Tracing out the global rise of Chinese as a Foreign Language: a critical realist approach

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The past decade has seen a largely unanticipated emergence of real interest among public and private education providers worldwide in the teaching of Chinese as a modern foreign language (CFL). In some parts of the world, this interest has translated into concrete policy changes that have introduced CFL into the curriculum; in many other cases, CFL has come to be seen as a potentially ‘valuable’ linguistic resource to be encouraged outside the curriculum and in the shadow education market. Debates between policymakers and practitioners about the usefulness and teachability of CFL are on-going and are likely to continue, but our understanding of exactly how CFL has entered the policy domain and why so much time and effort is being expended to support it, remains rather poor.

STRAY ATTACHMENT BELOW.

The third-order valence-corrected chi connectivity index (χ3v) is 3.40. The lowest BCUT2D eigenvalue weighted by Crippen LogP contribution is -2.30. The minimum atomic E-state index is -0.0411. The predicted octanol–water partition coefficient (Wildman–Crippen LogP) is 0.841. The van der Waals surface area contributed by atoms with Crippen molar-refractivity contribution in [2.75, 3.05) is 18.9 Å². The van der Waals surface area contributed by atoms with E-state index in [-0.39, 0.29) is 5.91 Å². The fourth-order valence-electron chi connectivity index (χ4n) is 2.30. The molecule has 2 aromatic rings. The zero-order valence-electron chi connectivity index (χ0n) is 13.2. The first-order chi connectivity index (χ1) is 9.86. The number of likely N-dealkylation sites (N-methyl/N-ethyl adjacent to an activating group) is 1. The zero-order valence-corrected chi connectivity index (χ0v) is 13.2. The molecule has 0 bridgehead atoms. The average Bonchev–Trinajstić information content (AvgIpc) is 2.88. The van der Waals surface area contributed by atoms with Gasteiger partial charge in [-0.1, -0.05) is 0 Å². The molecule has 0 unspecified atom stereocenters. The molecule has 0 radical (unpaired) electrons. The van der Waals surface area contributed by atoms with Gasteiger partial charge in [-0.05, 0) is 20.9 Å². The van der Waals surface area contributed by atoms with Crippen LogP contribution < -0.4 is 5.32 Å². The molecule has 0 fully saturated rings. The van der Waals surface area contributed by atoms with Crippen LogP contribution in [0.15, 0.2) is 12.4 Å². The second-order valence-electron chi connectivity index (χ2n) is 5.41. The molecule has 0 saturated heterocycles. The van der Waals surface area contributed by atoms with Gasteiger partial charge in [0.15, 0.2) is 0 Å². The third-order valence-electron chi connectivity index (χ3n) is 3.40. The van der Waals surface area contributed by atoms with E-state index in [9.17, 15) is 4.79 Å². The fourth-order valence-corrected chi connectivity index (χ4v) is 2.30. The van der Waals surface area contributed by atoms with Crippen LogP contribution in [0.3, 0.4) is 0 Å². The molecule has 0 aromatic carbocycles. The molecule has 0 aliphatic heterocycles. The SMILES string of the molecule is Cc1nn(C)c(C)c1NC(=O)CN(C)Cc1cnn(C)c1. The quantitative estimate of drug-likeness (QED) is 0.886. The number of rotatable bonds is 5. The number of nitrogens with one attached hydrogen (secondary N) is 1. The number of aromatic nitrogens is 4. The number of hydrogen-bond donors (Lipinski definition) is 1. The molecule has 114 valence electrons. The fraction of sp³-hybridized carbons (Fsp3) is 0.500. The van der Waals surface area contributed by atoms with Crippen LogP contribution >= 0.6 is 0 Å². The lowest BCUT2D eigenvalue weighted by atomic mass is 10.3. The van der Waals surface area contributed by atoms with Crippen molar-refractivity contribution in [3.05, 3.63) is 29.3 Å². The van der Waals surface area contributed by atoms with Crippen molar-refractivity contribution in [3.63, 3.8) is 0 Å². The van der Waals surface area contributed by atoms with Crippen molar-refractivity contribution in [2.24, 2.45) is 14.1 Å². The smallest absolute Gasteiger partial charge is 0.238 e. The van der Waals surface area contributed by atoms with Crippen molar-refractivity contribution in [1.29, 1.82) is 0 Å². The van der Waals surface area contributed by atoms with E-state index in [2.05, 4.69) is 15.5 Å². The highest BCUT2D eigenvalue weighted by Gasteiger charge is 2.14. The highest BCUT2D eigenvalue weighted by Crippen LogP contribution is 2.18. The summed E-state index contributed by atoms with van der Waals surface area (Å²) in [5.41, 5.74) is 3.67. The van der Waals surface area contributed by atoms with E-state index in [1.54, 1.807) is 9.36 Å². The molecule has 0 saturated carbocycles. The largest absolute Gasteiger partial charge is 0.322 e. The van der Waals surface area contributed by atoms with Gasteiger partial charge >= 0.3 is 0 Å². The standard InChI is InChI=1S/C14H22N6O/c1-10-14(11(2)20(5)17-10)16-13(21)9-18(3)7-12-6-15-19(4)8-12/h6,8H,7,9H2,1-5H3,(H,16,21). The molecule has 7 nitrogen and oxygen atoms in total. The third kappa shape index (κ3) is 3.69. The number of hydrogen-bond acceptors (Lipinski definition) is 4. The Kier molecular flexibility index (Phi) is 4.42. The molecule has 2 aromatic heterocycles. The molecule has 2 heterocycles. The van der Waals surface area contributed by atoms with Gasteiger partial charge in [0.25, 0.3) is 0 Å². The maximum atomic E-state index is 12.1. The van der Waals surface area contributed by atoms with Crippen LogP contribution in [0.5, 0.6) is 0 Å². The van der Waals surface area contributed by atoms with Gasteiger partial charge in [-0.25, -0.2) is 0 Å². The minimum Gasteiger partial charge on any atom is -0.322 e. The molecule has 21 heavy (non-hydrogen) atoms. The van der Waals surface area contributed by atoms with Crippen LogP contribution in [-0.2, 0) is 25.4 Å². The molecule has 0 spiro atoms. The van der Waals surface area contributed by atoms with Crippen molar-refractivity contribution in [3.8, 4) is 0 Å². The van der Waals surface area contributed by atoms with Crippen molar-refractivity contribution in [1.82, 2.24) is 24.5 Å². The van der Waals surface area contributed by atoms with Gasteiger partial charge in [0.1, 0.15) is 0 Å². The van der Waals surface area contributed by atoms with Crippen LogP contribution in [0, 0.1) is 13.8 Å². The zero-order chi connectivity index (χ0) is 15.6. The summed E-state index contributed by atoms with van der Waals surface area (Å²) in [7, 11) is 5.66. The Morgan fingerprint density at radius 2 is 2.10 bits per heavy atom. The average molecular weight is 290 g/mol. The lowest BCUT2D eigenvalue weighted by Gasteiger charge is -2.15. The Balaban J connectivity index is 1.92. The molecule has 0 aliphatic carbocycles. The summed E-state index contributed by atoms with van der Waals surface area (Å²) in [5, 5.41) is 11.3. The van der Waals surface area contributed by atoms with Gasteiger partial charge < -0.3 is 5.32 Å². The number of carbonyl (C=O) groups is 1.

By drawing on the Critical Cultural Political Economy of Education approach advanced by Robertson and Dale (2015), this paper builds on empirical data from my doctoral work (2011-16) to propose a critical realist framework for analysing the semiotic and material practices involved in the promotion and uptake of CFL globally.

Robertson, S.L. and Dale, R. 2015. Towards a ‘critical cultural political economy’ account of the globalising of education. Globalisation, Societies and Education, 13 (1), pp. 149-170.
Original languageEnglish
Publication statusUnpublished - 2018
EventBritish Association for Applied Linguistics: Language Policy SIG - Sheffield Hallam University, Sheffield, United Kingdom
Duration: 31 May 20181 Jun 2018


ConferenceBritish Association for Applied Linguistics
Country/TerritoryUnited Kingdom


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